Facebook as a genuine assessment of a candidates personality?

As a recruiter or hiring manager how do you know whether the candidate you’re considering for your opening is genuine?  Have they embellished their background a bit?  Have they shielded you from their true personality or engaged in some other form of innocent (or not so innocent) deception in order to get the job?  Anyone who has has the responsibility for hiring new employees has probably run across a situation or two in which they ended up hiring someone who wasn’t exactly what they thought they were getting. 

While a good recruiter can cut through most of the BS, methods of assessing the true nature of a candidate with near-perfect certainty are unavailable.  While some organizations spend hundreds of thousands of dollars annually to assess candidates, there might be some more cost effective and less error-prone methods of assessment – Facebook. 

I came across an interesting article on the New York Times website the other day which cited results of a study conducted by a Psychologist from the University of Texas supporting the potential of Facebook as a tool to help more accurately assess an individual’s personality.  While there were many interesting findings of the study the key point that I found to be interesting is that individuals are less likely to stretch the truth in a social media forum where their friends can dispute their boasts.

While not a silver bullet in the candidate assessment process by any stretch of the imagination, this further solidifies the use of Facebook, Twitter, and other social media platforms as an excellent method of validation of a candidate’s fit for a role.  When combined with more traditional assessment tools recruiters and hiring managers can feel more confident in their hiring decisions without having to invest any extra money.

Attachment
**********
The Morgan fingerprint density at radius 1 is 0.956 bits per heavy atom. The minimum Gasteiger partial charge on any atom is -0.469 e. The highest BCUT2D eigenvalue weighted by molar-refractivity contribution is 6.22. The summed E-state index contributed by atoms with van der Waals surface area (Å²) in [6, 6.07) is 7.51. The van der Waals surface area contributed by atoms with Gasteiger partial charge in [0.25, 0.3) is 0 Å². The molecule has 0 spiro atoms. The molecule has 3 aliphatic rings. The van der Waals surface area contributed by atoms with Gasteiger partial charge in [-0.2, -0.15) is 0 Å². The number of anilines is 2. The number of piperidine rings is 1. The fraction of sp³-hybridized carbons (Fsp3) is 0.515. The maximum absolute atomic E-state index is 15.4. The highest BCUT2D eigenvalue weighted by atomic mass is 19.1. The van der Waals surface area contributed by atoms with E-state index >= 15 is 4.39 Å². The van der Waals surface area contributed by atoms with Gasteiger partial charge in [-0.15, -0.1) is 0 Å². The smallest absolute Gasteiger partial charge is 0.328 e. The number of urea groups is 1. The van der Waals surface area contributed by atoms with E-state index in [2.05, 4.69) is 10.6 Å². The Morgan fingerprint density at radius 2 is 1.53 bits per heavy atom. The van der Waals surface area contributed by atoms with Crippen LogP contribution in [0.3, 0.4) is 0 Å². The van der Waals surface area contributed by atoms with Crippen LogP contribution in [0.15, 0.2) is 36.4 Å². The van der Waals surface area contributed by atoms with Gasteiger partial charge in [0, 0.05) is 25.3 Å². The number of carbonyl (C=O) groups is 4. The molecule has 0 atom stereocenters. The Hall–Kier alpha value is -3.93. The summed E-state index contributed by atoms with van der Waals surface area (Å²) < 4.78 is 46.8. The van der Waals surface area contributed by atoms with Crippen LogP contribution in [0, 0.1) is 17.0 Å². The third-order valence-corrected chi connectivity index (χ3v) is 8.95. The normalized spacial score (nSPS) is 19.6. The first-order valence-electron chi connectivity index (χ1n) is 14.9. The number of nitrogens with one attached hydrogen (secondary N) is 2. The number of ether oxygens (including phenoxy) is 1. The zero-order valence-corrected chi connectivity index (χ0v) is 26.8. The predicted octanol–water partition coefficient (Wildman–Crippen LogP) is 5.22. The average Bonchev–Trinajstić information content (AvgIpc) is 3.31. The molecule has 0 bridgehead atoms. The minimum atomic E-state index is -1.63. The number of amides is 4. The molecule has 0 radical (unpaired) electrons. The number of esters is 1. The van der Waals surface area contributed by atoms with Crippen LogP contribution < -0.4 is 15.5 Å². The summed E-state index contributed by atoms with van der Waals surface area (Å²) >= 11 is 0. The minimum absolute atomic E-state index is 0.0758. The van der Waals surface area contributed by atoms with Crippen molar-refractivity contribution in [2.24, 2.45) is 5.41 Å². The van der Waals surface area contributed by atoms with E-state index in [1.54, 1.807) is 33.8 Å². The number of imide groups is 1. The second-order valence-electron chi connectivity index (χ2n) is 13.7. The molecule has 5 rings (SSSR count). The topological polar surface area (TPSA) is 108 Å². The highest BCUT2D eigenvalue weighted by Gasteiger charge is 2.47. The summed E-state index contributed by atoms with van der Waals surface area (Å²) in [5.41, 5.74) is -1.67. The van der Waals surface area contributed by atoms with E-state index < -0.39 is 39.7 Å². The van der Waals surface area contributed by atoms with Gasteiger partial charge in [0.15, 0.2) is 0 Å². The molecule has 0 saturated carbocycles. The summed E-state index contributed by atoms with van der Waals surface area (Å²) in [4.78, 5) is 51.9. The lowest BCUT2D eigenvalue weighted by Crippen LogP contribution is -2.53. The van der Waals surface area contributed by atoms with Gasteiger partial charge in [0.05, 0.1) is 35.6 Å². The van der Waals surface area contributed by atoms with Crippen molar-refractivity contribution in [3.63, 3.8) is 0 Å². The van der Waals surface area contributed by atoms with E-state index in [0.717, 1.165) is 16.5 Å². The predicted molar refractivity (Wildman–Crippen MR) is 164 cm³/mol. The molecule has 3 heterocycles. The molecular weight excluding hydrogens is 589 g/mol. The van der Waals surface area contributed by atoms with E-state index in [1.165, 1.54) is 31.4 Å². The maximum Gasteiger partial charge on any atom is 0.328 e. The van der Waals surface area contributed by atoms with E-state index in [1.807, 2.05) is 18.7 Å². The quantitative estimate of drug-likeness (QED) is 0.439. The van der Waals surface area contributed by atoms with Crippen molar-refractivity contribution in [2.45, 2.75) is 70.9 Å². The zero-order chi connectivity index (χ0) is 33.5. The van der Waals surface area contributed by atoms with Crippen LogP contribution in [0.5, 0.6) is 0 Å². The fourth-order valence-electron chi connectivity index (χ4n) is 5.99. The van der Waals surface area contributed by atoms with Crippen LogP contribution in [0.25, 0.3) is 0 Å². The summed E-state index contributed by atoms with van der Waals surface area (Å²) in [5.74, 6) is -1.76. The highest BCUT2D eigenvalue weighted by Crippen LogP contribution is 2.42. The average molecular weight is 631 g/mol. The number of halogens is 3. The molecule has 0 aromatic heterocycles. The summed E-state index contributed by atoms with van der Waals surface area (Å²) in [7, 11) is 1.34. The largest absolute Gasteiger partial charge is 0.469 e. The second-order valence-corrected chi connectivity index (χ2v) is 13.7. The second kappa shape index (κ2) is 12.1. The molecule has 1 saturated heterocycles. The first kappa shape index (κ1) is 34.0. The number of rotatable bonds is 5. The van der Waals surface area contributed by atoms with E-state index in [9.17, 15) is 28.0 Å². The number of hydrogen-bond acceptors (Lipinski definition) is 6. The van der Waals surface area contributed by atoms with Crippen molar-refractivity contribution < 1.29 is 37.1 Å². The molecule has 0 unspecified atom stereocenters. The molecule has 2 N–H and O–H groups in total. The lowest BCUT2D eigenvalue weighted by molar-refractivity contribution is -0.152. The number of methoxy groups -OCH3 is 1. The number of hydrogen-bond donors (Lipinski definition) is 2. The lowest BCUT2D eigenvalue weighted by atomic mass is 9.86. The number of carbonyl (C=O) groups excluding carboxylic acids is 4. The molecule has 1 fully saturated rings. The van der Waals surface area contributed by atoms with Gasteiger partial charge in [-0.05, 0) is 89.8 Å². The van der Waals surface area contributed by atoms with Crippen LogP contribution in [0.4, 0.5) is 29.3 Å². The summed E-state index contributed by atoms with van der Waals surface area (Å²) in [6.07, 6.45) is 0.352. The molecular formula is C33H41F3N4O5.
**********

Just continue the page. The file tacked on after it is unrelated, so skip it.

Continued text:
2 thoughts on “Facebook as a genuine assessment of a candidates personality?

  1. Hi Bryon,

    Facebook as a way to measure a candidate's qualifications is a tricky proposition in my mind. Yes, you get a more complete picture because they tend to be less guarded but how do you verify the info? Also, how much of a person's character can be said to directly correlate to their success at the job?

    If we're asking candidate's' to be more transparent then it makes sense that companies do the same. I recently proposed an alternative to the current recruitment model here: http://humancapitalleague.com/Home/451

    Thanks for the post Bryon!

  2. @Victorio – thanks for the comment. While clearly there's faults with relying on social media for character validation, it does provide another tool in your toolbox as a recruiter.

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